The tell-tale sign of not changing the settings and adding the desired user to the permission list is that you will get 0x80070005 E_ACCESS_DENIED error when a WMI query is executed against the remote server.  More information on troubleshooting WMI Access Denied errors can be found here.  Assigning the permission outlined in Steps 5 and 6 will resolve the 0x80070005 E_ACCESS_DENIED error.

Step 7.) In the WMI Control snap-in MMC, set the permission to the required namespace(s).  Start the WMI Control applet by running wmimgmt.msc command in the Run window.

Run Program

Step 8.) In WMI Control applet, right-click on WMI Control (Local) node and choose Properties.

WMI Control

Step 9.) In the WMI Control (Local) Properties window, navigate to the required namespace and click on the Security button permission for the required namespace(s) one at a time. In my case, I want to query the Interop and Microsoft namespaces for Microsoft SQL Server related information.

WMI Control (Local) Properties

Step 10.)  Next, I chose the Interop and Microsoft namespaces and clicked on the Security button to add the user created in Step 1 and assigned the required permissions by checking the appropriate check boxes in the Allow column.

Security for ROOT\Microsoft

Step 11.) Please note that the permissions assigned in Step 10 are at the namespace level and the subsequent classes that are part of the same namespace will not inherit the permissions set at the namespace level.  Inheritance will require setting up the Advanced security setting.  Click on the Advanced button to get to the Advanced Security Settings for the Microsoft screen.  In the Permissions tab, click on the Add button to all the users created in Step 1 as shown below.

Advanced Security Settings for Microsoft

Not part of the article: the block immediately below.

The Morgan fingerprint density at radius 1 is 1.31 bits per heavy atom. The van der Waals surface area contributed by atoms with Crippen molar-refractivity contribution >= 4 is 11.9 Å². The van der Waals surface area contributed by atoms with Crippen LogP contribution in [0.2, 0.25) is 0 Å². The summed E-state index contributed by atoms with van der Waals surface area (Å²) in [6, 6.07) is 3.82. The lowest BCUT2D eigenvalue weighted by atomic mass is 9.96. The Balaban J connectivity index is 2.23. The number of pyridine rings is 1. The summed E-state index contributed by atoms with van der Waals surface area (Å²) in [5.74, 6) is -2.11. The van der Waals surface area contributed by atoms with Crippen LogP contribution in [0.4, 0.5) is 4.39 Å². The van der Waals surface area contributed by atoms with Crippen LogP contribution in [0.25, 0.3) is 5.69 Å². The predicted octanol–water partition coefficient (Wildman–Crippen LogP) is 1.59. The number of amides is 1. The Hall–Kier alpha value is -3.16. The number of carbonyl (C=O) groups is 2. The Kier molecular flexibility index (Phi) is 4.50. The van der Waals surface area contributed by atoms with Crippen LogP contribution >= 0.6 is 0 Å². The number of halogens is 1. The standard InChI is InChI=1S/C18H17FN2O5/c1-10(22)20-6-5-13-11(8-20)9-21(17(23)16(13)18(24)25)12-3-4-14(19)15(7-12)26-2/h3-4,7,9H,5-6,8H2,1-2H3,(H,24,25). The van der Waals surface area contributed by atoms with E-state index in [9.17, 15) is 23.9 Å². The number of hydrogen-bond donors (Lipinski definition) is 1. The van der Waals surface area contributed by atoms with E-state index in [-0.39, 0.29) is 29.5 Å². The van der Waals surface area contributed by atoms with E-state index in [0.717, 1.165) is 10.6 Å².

Step 12.) After going through all the steps above and attempting to execute a Powershell script that queries the Microsoft namespace, it returned no results.  I have included part of the Powershell script that I used below.

$creds = Get-Credential
$hostname = @'
<ip address or hostname of the SQL Server>

$results = New-Object System.Collections.ArrayList
$e = $null
#Get-WmiObject -Authentication 
$namespaces = Get-WmiObject -Namespace "root\microsoft\SQLServer" -Query "SELECT Name FROM __NAMESPACE WHERE Name LIKE 'ComputerManagement%'" -Impersonation 3  -ComputerName $hostname -Credential $creds  | select "Name"
PowerShell Script

Step 13.)  Even after assigning full permissions to the entire Microsoft and Interop namespaces, I was not able to get the results that I was looking for.  The next step is modifying the Discretionary Access Control List (DACL) and granting permissions to the user created in Step 1. You can find more information on DACL security here.   I got  the SID for the user created in Step 1 as follows:

Administrator Command Prompt

Step 14.) Using the sc.exe (Service Controller) utility, I extracted the permissions for SCMANAGER and MSSQLSERVER services as follows.  Redirecting the output to a text file serves as a backup in case I ever need to revert the changes.  Then I opened both the text files and added the SID obtained in Step 13.



Step 15.) Modify the Security Descriptor Definition Language (SDDL) security settings for SCMANAGER and change it as follows:

Current Setting for SCMANAGER:


Modified Settings where I set the SID of the domain user is as follows and set it using sdset option”

C:\SC SDSET SCMANAGER "D:(A;;CC;;;AU)(A;;CC;;;S-1-5-21-2248144405-2051730382-3067780714-361)(A;;CCLCRPRC;;;IU)(A;;CCLCRPRC;;;SU)(A;;CCLCRPRC;;;S-1-5-21-2248144405-2051730382-3067780714-361)(A;;CCLCRPWPRC;;;SY)

Step 16.) Modify the SDDL security setting for MSSQLSERVER service and change it as follows:

Current Setting for MSSQLSERVER:


Modified Settings where I set the SID of the domain user is as follows and set it using sdset option”


If you prefer to change the permissions for a built-in group rather than a specific user the 2 letter group abbreviation can be specified instead of the user SID in Steps 15 & 16.  Details on the SDDL and what the abbreviation means can be found here.

Step 17.) All right, after all this I was able to successfully run my Powershell script and execute a WMI query against a remote Microsoft SQL Server as a standard domain user.

PowerShell Script2

To learn more about how Stealthbits can help with auditing  your Microsoft SQL and Azure SQL databases, visit our website:

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Comments (2)

  • Whoa, this is overly complicated process for a relatively basic outcome. It must have taken a long time figuring out how to get this working. Thank you for the comprehensive guide 🙂

    • You are welcome Rob. I believe I was able to convey my point that this process is overly complicated as opposed to using a user with appropriate roles. However, if that is not an option then there is way around it, albeit a complicated one.